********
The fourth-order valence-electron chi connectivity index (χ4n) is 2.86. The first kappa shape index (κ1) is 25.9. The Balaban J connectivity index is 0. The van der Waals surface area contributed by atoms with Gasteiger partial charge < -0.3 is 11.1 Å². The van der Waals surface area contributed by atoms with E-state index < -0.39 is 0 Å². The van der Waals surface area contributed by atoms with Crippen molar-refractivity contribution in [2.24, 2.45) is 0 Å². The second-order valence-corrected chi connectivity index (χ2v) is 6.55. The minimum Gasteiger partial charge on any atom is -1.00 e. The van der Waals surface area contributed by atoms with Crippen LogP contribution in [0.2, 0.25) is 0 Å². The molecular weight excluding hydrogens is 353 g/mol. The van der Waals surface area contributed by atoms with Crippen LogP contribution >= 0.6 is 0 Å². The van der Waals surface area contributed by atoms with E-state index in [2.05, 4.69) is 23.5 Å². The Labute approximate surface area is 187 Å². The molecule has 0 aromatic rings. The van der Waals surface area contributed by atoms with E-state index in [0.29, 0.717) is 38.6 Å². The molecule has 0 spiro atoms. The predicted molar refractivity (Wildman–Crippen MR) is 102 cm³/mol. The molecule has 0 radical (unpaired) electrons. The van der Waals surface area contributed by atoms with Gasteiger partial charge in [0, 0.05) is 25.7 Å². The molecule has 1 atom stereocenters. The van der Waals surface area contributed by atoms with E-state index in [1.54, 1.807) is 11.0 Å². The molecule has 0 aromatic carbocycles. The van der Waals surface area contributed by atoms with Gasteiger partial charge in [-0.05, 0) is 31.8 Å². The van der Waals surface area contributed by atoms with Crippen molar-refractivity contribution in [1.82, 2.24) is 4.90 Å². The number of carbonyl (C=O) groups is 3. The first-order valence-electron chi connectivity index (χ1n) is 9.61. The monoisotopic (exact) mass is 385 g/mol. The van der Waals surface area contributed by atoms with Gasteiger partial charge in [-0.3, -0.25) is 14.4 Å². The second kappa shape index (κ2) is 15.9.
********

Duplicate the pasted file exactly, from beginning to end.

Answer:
The fourth-order valence-electron chi connectivity index (χ4n) is 2.86. The first kappa shape index (κ1) is 25.9. The Balaban J connectivity index is 0. The van der Waals surface area contributed by atoms with Gasteiger partial charge < -0.3 is 11.1 Å². The van der Waals surface area contributed by atoms with E-state index < -0.39 is 0 Å². The van der Waals surface area contributed by atoms with Crippen molar-refractivity contribution in [2.24, 2.45) is 0 Å². The second-order valence-corrected chi connectivity index (χ2v) is 6.55. The minimum Gasteiger partial charge on any atom is -1.00 e. The van der Waals surface area contributed by atoms with Crippen LogP contribution in [0.2, 0.25) is 0 Å². The molecular weight excluding hydrogens is 353 g/mol. The van der Waals surface area contributed by atoms with Crippen LogP contribution >= 0.6 is 0 Å². The van der Waals surface area contributed by atoms with E-state index in [2.05, 4.69) is 23.5 Å². The Labute approximate surface area is 187 Å². The molecule has 0 aromatic rings. The van der Waals surface area contributed by atoms with E-state index in [0.29, 0.717) is 38.6 Å². The molecule has 0 spiro atoms. The predicted molar refractivity (Wildman–Crippen MR) is 102 cm³/mol. The molecule has 0 radical (unpaired) electrons. The van der Waals surface area contributed by atoms with Gasteiger partial charge in [0, 0.05) is 25.7 Å². The molecule has 1 atom stereocenters. The van der Waals surface area contributed by atoms with E-state index in [1.54, 1.807) is 11.0 Å². The molecule has 0 aromatic carbocycles. The van der Waals surface area contributed by atoms with Gasteiger partial charge in [-0.05, 0) is 31.8 Å². The van der Waals surface area contributed by atoms with Crippen molar-refractivity contribution in [1.82, 2.24) is 4.90 Å². The number of carbonyl (C=O) groups is 3. The first-order valence-electron chi connectivity index (χ1n) is 9.61. The monoisotopic (exact) mass is 385 g/mol. The van der Waals surface area contributed by atoms with Gasteiger partial charge in [-0.3, -0.25) is 14.4 Å². The second kappa shape index (κ2) is 15.9.